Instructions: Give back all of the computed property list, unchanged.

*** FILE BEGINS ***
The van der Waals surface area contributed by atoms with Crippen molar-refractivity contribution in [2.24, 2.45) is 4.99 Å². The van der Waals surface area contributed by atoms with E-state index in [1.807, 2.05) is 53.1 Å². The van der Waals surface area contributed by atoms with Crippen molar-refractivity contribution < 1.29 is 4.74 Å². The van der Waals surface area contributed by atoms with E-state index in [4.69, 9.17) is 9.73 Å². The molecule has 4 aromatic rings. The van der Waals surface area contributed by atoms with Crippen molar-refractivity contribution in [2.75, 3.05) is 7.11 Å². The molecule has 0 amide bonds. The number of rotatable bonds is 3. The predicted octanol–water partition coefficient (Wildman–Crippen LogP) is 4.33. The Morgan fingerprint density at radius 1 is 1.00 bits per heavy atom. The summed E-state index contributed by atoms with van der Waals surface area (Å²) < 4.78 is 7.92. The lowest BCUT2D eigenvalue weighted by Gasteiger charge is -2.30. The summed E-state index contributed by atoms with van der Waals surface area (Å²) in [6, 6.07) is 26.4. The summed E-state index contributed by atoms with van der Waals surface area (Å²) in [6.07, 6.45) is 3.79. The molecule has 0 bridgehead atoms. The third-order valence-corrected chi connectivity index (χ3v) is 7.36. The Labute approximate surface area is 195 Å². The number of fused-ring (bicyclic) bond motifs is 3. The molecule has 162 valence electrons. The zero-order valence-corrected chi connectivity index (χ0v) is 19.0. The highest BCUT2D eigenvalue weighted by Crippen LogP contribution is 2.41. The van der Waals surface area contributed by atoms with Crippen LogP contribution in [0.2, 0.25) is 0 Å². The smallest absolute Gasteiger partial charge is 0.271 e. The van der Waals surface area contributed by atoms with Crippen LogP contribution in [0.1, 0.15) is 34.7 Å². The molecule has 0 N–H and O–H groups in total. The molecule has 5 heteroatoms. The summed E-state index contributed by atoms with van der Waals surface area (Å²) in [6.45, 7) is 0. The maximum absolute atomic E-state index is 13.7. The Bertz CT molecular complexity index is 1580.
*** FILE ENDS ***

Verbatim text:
The van der Waals surface area contributed by atoms with Crippen molar-refractivity contribution in [2.24, 2.45) is 4.99 Å². The van der Waals surface area contributed by atoms with E-state index in [1.807, 2.05) is 53.1 Å². The van der Waals surface area contributed by atoms with Crippen molar-refractivity contribution < 1.29 is 4.74 Å². The van der Waals surface area contributed by atoms with E-state index in [4.69, 9.17) is 9.73 Å². The molecule has 4 aromatic rings. The van der Waals surface area contributed by atoms with Crippen molar-refractivity contribution in [2.75, 3.05) is 7.11 Å². The molecule has 0 amide bonds. The number of rotatable bonds is 3. The predicted octanol–water partition coefficient (Wildman–Crippen LogP) is 4.33. The Morgan fingerprint density at radius 1 is 1.00 bits per heavy atom. The summed E-state index contributed by atoms with van der Waals surface area (Å²) < 4.78 is 7.92. The lowest BCUT2D eigenvalue weighted by Gasteiger charge is -2.30. The summed E-state index contributed by atoms with van der Waals surface area (Å²) in [6, 6.07) is 26.4. The summed E-state index contributed by atoms with van der Waals surface area (Å²) in [6.07, 6.45) is 3.79. The molecule has 0 bridgehead atoms. The third-order valence-corrected chi connectivity index (χ3v) is 7.36. The Labute approximate surface area is 195 Å². The number of fused-ring (bicyclic) bond motifs is 3. The molecule has 162 valence electrons. The zero-order valence-corrected chi connectivity index (χ0v) is 19.0. The highest BCUT2D eigenvalue weighted by Crippen LogP contribution is 2.41. The van der Waals surface area contributed by atoms with Crippen LogP contribution in [0.2, 0.25) is 0 Å². The smallest absolute Gasteiger partial charge is 0.271 e. The van der Waals surface area contributed by atoms with Crippen LogP contribution in [0.1, 0.15) is 34.7 Å². The molecule has 0 N–H and O–H groups in total. The molecule has 5 heteroatoms. The summed E-state index contributed by atoms with van der Waals surface area (Å²) in [6.45, 7) is 0. The maximum absolute atomic E-state index is 13.7. The Bertz CT molecular complexity index is 1580.